The compassion that was stirred in me for Dad has lasted a lifetime. The task of forgive your parents was complete.
Dad died at age seventy-two with unresolved trauma. Trauma that is passed down from one generation to the next can be thought of as secondary trauma, vicarious trauma or generational trauma. The trauma my father carried did not start with him.
It is now well known that children of veterans with Post Traumatic Stress Disorder (PTSD) commonly develop trauma.
Definition of Trauma
The Canadian Association of Mental Health defines trauma as:
“The lasting emotional response that often results from living through a distressing event. Experiencing a traumatic event can harm a person’s sense of safety, sense of self, and ability to regulate emotions and navigate relationships. Long after the traumatic (distress) event occurs, people with trauma can often feel shame, helplessness, powerlessness, and intense fear.”
Should you want to experiment with curiosity questions here are some suggestions.
Curiosity Questions to Ask Your Parents
- Consider starting some of the following questions with, “I feel curious.”
- After you hear the initial answer, say something like, “Please, tell me more about that?” and “Do you mean to say. . .?”
- Add “Thank you for sharing.”
- What is the story behind this teapot (your ring, degree, house, hobby, career, or decision)?
- As a child how were you disciplined?
- As a child, what was a treat for you?
- What was school (church, money, sports,) like for you?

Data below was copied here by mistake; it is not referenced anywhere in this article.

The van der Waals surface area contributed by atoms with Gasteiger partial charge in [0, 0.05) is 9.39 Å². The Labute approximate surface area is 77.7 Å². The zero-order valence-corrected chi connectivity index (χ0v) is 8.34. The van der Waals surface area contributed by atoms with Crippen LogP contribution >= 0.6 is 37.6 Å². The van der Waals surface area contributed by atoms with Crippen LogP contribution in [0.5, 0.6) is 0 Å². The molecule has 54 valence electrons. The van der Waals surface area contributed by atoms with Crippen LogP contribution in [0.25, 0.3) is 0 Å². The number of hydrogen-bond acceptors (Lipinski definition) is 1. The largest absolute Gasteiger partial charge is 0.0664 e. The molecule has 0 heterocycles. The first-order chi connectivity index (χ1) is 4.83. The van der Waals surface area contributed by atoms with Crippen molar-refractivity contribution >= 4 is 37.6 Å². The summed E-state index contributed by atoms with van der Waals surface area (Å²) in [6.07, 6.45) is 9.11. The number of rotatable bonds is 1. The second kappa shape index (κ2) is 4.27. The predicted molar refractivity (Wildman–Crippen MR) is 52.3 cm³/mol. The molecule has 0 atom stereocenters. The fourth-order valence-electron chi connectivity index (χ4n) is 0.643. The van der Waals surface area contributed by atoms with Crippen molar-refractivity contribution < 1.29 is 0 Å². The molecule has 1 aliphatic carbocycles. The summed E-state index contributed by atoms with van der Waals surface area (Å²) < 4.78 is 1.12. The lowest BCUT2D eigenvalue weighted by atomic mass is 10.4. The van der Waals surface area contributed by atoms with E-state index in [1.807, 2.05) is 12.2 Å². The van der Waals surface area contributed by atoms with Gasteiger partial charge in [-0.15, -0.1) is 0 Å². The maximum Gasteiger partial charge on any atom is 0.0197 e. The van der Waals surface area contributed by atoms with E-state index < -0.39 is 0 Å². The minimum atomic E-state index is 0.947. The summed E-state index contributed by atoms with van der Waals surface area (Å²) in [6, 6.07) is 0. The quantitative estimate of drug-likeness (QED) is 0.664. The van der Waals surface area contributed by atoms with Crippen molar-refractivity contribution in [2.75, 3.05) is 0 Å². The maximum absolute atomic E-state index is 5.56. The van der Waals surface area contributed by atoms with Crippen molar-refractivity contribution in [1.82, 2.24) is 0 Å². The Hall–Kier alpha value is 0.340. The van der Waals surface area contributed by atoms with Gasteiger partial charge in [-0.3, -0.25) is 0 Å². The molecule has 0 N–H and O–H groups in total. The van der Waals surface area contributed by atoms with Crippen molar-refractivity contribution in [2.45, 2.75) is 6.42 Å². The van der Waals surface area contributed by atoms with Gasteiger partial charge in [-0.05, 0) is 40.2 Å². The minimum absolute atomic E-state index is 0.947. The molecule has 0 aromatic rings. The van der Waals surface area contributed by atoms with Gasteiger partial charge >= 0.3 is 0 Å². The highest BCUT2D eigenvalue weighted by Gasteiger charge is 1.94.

- As a child, who was there for you, listened and supported you?
- Please tell me about your relationship with your parents (grandparents, uncles, aunts).
- What were some of your most challenging moments?
- When you faced challenges how did you cope?
- What person has influenced you the most?
- If you could have done anything what would it have been?
- If you were to do your life over, what might you do differently?
- When and where have you been the happiest?
- What excites you right now or you are looking forward to?
- What’s the best thing that’s happened to you today (this week, this month, this year)?
- As your adult child, what do you want for me?
- After a family cut-off of several years, one of my clients made a date to see his father in a restaurant. Decide the environment that is best for you to have an exploratory conversation.
- Another client, with deceased parents, sought out relatives and previous neighbours in her quest to better understand and forgive.
Your biological parents cannot be switched. Your past cannot be changed. However, your perspective can change. We can forgive our parents for being human, for making mistakes, and not giving us all that our minds, emotions and spirits wanted. We can start the journey to change our generational story, acknowledge our own mistakes, and step up to the plate to embrace full-out living.
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Patricia Morgan MA CCC helps her readers, clients, and audiences lighten their load, brighten their outlook, and strengthen their resilience. To go from woe to WOW call 403.242.7796 or email a request.